Renovation, Phase 1: The First Two Days

The day we closed on our house in June of 2006, we held a party at our new house. Cinderella’s House, we’d named it, after the former owner, who went by the first name of Cinderella. And Jason’s wonderfully thoughtful parents sent balloons.

First day of home ownership

The first few hours of home ownership. Ah, the excitement, the blind optimism.

Not your normal housewarming. Oh no, not us. This was a bring-your-own-crowbar party. I remember having many, many people in and out of the house that evening. I remember the next day how our legs and rear ends were incredibly sore from repeatedly climbing the three flights of ladder-like stairs on the 53 tours we gave to our guests. And most of all, I remember the crowbars:

Taking a crowbar to the ceiling

Jason in his short-lived, curly-haired glory, taking a crowbar to the drop ceiling. With champagne, of course.

This house was incredibly affordable, and cost less, on paper than any decent rental could come close to. So we bought it. We were able to put 20% down, meaning no Private Mortgage Insurance (PMI), and the taxes were, and still are, ridiculously, embarrassingly low.

And we like a project. My husband and I work very well together and enjoy spending as much time together as possible, especially when we have a project to focus our energy on. We have fun working on houses.

Tearing down paneling

Tearing down paneling in the future dining room. Way, way into the future, as it turns out.

We thought a little electrical, a little drywall, some flooring and new bathroom and kitchen, good as new!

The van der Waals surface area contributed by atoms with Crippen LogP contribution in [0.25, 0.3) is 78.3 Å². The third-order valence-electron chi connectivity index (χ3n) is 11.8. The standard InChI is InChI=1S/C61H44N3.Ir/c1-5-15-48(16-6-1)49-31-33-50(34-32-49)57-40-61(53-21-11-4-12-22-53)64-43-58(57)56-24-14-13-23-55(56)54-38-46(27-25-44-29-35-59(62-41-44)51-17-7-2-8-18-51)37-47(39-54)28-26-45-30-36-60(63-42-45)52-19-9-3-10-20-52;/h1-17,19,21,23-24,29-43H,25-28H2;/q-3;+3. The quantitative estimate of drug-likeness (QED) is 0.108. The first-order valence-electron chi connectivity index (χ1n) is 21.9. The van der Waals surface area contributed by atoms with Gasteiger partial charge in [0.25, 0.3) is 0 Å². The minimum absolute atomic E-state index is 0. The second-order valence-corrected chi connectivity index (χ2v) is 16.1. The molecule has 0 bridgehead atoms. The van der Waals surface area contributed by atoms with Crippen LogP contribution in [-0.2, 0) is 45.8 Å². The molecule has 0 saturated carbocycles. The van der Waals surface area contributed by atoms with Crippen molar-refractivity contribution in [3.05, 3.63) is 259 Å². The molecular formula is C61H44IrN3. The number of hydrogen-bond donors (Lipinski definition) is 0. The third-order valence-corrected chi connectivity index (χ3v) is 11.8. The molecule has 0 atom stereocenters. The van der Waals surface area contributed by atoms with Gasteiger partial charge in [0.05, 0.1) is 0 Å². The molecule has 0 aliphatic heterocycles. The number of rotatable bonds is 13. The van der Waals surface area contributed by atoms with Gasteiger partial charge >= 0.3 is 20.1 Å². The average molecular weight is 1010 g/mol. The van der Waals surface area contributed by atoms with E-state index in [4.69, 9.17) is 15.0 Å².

Broken Outlet

This photo of an outlet in the basement that we thought was just hilarious would become our name for the house. As in, EVERYTHING in this house is Out of Order.

On our second day of homeownership, I noticed that the basement door to the outside wouldn’t completely open. Then I noticed what looked like handles built into the concrete and a patch the size of a briefcase. I called to my love, who arrived with a trusty crowbar in hand and pried up said concrete patch, or hatch, as it turned out to be.

Inside: water. A brick box. About a foot down there were three pipes that ended in the box on various sides. And below those pipes was water.

“What’s that?” I asked of my husband’s back. “Stay there, and tell me what you see,” he said. I heard a toilet flush, and then watched as water ran out of one pipe and into the “pond.” Once the water from that pipe stopped, the water level had raised enough that the “pond” overflowed into another pipe. I started crying. Jason had returned, and looked sick.

We were the proud owners of an indoor cistern. 


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